Quickly after waking up we scaled the last of the paved ascent and gazed at the gravel switchbacks in front of us. The last 600m climbing to 3840m would take place on gravel, in the form of another 52 switchbacks that would take a few hours to push through. As we neared the top the wind picked up, the temperature plummeted, and we all quickly agreed that we needed to get out of the freezing rain and descend quickly. Switchbacks again, this time with gravity on side and we moved quickly to Puente del Inca to find a place to camp.
The next bit of riding should have been a lazy two days, descending from the mountains and into wine country, I’ve learned by now, however, that South America runs on it’s own time. The first day of riding was relatively simple, with a storm appearing as we passed Uspallata. Diving for cover we made camp in record time in a dusty plot behind a service station and had a DJ battle between our tents, taking it in turns to play music we though the others would like.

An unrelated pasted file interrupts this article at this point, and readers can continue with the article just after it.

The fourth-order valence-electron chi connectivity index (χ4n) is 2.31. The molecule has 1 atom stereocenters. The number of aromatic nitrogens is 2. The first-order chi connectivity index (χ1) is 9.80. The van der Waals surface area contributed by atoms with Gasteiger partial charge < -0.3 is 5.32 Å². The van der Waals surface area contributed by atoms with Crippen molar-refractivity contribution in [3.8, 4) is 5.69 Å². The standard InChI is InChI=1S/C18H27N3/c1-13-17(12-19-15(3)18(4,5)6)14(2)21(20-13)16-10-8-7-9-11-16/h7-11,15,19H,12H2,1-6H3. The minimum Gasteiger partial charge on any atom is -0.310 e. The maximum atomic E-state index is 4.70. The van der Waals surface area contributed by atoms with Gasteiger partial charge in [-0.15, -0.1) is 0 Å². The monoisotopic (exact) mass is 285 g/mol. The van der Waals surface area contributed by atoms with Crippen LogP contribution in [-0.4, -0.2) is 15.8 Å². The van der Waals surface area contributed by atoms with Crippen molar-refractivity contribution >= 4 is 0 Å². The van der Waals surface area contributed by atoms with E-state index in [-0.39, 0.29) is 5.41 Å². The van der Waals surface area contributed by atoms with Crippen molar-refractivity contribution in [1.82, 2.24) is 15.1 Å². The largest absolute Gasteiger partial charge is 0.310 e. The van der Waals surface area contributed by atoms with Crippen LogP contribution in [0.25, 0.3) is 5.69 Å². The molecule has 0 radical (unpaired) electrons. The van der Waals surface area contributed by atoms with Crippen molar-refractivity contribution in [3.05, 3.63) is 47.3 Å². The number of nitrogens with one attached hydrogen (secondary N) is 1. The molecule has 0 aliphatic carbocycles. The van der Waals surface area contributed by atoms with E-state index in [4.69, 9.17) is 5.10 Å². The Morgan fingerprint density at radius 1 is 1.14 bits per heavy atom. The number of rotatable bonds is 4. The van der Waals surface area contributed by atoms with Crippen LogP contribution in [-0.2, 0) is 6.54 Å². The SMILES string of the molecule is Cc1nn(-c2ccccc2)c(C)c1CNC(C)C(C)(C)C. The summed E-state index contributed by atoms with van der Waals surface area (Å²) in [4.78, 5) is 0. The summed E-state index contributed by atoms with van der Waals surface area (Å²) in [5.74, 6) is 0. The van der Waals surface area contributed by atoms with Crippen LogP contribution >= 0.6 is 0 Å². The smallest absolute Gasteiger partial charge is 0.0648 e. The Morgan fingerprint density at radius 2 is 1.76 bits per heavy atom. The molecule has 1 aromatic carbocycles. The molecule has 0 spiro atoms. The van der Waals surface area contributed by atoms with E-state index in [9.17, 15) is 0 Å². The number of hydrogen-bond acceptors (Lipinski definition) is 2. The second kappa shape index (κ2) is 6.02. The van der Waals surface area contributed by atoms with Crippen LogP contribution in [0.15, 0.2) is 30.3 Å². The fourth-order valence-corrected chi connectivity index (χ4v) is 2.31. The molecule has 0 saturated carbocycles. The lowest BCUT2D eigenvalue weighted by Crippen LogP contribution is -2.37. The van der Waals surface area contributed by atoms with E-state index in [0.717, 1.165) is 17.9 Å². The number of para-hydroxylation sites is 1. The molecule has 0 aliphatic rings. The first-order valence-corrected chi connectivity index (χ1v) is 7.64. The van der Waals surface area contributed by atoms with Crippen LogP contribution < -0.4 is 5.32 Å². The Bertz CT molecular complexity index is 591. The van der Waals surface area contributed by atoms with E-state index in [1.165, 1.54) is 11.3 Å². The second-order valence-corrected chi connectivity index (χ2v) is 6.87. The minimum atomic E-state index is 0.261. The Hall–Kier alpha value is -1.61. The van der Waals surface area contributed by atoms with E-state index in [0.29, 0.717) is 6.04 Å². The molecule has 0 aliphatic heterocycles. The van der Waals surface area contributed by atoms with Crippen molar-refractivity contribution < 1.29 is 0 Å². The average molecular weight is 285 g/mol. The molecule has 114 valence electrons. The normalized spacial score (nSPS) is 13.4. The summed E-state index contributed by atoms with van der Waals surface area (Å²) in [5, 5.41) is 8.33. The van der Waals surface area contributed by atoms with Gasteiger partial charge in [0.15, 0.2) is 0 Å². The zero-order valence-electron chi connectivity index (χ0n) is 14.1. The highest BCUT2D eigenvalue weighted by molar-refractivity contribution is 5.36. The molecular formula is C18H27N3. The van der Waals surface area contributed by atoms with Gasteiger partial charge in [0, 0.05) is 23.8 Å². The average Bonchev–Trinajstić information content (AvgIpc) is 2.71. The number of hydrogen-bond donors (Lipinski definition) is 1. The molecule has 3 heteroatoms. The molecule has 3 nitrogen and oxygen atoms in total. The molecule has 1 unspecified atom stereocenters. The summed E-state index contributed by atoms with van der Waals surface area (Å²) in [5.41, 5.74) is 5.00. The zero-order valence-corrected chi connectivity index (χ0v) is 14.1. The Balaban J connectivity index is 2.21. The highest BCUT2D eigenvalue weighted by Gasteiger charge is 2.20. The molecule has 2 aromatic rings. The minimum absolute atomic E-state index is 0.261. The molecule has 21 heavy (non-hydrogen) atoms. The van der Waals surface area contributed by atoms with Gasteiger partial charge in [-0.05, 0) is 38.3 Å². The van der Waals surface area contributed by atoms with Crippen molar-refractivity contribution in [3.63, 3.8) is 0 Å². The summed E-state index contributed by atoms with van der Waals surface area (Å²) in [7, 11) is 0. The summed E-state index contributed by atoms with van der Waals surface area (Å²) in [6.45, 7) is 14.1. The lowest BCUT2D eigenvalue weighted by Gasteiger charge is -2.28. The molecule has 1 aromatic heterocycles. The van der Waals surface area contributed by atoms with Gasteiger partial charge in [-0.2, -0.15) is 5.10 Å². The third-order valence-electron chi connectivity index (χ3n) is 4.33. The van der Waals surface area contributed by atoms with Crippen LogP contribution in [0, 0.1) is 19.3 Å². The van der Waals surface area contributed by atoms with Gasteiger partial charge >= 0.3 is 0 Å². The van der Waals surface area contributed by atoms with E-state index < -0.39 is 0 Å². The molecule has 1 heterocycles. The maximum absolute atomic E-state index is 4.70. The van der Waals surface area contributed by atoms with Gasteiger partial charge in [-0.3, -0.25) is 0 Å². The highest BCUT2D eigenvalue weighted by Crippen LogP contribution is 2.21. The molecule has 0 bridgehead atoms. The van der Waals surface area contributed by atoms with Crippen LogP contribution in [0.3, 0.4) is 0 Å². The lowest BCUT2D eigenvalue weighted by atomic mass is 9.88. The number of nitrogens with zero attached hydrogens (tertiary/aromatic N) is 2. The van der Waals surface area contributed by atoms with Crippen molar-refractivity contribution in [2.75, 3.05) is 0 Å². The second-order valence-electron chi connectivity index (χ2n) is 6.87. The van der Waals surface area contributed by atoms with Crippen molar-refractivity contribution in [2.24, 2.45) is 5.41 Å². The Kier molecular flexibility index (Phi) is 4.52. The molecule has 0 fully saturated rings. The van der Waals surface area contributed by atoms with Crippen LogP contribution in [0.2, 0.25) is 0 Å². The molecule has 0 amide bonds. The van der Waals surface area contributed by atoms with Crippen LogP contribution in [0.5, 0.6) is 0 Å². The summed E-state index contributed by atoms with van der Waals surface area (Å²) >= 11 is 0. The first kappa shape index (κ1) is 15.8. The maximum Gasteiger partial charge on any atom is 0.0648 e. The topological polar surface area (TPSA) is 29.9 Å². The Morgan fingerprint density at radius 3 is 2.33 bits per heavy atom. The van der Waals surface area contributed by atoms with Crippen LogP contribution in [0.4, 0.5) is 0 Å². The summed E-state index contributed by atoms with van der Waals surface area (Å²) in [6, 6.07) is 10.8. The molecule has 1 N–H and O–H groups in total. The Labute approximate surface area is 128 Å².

We rolled down the hill early the next day, bathed in sunshine and belting out gypsy tunes through Laugan’s speaker, but had barely made it 10km before being confronted by the Argentinian provincial police and a roadblock. Apparently the storm overnight had triggered a landslide, which in turn left an impassable bridge 30km ahead. As we tried to determine the extent of the problem we were all guilty of looking around to see if there was any way we could skulk around the blocked road splinter-cell style. Nada. We turned back and climbed the 10km back to Uspallata with our tails between our legs, the mood was heavy for about 500m before the gypsy tunes started again and we realized there wasn’t much we could do.